“Mothers” is a powerful oral history of one branch of Argentina’s Mothers of the Plaza de Mayo — the white-headscarfed women seeking justice for their childen, who disappeared under the 1970s military dictatorship in Argentina. Though there is much documentary work already available on the subject, pic is personal enough to bring across their pain and political enough to give auds unfamiliar with the material a first-rate intro to a still uncomfortable recent chapter in Latin American history. That it is also testament to human solidarity could make it of interest to fests beyond Latino territories.
Docu, structured so that its 17 interviewees take us chronologically from the 1950s bombings of the Plaza de Mayo in Buenos Aires through to the disappointments of the present democracy, is built around a memorial service for three of their comrades who were assassinated. The first interviewee accepts that they have all been interviewed many times, but the technique of permitting the women to discuss only their personal experiences means the interviews here are far more than merely anecdotal.
Among the transcendent notions explored over an intense film: that it is easier to mourn a dead person than one who has “been disappeared”; that under certain conditions, thinking is a crime in itself; that revenge and justice must not be confused; and that the word screamed most by people under torture is “mother.”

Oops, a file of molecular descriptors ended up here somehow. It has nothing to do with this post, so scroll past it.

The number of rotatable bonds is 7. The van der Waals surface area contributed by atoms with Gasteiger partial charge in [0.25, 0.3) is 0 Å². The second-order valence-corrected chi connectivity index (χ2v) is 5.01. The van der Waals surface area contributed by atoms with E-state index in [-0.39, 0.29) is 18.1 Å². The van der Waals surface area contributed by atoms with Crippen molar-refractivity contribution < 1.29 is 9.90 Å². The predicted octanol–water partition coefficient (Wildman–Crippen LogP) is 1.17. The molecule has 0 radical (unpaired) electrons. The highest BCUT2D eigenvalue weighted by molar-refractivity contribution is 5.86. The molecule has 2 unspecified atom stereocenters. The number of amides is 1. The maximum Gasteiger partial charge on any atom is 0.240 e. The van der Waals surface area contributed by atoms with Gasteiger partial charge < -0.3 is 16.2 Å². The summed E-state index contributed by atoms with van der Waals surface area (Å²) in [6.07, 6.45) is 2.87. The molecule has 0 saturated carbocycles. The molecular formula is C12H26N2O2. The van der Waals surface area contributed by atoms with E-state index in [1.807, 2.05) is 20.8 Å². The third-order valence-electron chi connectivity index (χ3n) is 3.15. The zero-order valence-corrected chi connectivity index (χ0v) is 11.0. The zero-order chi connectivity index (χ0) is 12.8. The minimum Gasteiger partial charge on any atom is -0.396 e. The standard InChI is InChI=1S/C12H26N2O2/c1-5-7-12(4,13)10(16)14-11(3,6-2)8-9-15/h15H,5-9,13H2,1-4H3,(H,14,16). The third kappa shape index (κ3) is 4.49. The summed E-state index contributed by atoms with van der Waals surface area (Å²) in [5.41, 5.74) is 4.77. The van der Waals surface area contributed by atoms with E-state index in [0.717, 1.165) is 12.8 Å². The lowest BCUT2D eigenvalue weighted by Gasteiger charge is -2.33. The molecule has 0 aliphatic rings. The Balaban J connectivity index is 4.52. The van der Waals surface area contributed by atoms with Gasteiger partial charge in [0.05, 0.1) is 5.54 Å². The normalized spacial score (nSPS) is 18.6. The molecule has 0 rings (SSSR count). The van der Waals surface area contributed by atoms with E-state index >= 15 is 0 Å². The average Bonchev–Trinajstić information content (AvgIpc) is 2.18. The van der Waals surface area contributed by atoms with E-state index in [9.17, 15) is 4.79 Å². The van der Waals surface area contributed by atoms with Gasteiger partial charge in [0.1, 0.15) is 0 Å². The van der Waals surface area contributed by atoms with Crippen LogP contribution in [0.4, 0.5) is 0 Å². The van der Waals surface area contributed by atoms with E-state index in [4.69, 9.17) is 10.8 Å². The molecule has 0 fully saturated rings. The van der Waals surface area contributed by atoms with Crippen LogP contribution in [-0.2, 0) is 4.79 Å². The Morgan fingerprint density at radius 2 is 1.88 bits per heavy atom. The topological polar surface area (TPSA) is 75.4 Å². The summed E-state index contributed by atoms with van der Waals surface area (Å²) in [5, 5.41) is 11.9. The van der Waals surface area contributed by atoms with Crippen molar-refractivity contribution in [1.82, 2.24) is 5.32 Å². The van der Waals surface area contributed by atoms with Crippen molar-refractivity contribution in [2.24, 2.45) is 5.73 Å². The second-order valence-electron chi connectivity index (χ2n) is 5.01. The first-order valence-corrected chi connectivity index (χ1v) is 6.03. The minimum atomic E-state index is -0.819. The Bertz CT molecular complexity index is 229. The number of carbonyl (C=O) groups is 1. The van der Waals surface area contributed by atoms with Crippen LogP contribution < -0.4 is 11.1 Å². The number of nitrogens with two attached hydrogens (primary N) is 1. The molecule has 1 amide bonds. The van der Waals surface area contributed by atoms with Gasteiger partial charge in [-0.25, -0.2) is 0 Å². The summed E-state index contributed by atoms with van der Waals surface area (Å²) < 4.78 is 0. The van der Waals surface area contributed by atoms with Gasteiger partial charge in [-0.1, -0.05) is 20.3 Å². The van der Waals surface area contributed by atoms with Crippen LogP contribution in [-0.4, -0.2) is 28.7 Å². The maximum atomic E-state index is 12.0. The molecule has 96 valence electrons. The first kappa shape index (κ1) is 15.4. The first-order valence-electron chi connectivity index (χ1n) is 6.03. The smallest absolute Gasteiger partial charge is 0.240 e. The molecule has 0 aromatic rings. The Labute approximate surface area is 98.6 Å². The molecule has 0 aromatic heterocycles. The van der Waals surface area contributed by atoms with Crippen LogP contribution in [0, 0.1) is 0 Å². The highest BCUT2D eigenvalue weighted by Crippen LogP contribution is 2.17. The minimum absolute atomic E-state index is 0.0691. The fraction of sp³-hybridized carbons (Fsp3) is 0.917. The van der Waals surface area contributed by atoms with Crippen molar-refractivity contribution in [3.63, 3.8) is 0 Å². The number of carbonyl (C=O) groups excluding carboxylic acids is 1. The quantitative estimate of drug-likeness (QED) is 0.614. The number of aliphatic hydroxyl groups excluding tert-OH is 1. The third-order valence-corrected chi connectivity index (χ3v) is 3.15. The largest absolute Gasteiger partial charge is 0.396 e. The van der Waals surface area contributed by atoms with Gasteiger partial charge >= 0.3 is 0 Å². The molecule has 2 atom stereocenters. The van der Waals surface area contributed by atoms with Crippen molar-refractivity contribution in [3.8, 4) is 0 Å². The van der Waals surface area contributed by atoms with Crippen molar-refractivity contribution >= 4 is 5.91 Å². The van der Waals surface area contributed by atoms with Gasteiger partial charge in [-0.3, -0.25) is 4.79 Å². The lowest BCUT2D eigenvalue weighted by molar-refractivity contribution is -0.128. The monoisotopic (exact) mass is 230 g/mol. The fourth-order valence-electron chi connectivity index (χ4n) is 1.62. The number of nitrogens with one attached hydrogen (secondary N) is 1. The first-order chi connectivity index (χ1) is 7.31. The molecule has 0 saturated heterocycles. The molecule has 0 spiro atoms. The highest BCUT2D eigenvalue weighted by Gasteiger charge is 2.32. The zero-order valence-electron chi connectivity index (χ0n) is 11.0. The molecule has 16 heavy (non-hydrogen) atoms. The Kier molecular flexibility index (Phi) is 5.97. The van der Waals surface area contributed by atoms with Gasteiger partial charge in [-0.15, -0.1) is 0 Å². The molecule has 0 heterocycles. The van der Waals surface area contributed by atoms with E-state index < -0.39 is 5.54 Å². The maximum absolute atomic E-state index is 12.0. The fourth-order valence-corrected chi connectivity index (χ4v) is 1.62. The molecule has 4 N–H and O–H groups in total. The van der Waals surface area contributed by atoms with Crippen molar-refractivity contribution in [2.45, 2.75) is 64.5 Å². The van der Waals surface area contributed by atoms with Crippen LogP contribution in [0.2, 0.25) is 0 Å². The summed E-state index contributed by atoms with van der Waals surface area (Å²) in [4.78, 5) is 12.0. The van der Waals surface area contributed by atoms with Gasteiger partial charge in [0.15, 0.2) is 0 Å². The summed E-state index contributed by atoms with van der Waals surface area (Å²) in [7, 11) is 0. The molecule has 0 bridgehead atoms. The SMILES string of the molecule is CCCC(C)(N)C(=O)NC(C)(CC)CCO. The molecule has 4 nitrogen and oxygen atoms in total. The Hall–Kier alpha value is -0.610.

The articulateness of the women, combined with the precision of their recollections, means that often the accompanying footage, of which there is a great deal, is not always necessary. Use of folk songs, sometimes behind the interviews, is intrusive.
Names of interviewees are withheld until the credits, enhancing the sense that this is collective, not personal memory. The eagle-eyed will spot old news images of literary hero Jorge Luis Borges and President Jimmy Carter sharing a chuckle with Gen. Rafael Videla, responsible for many of the atrocities.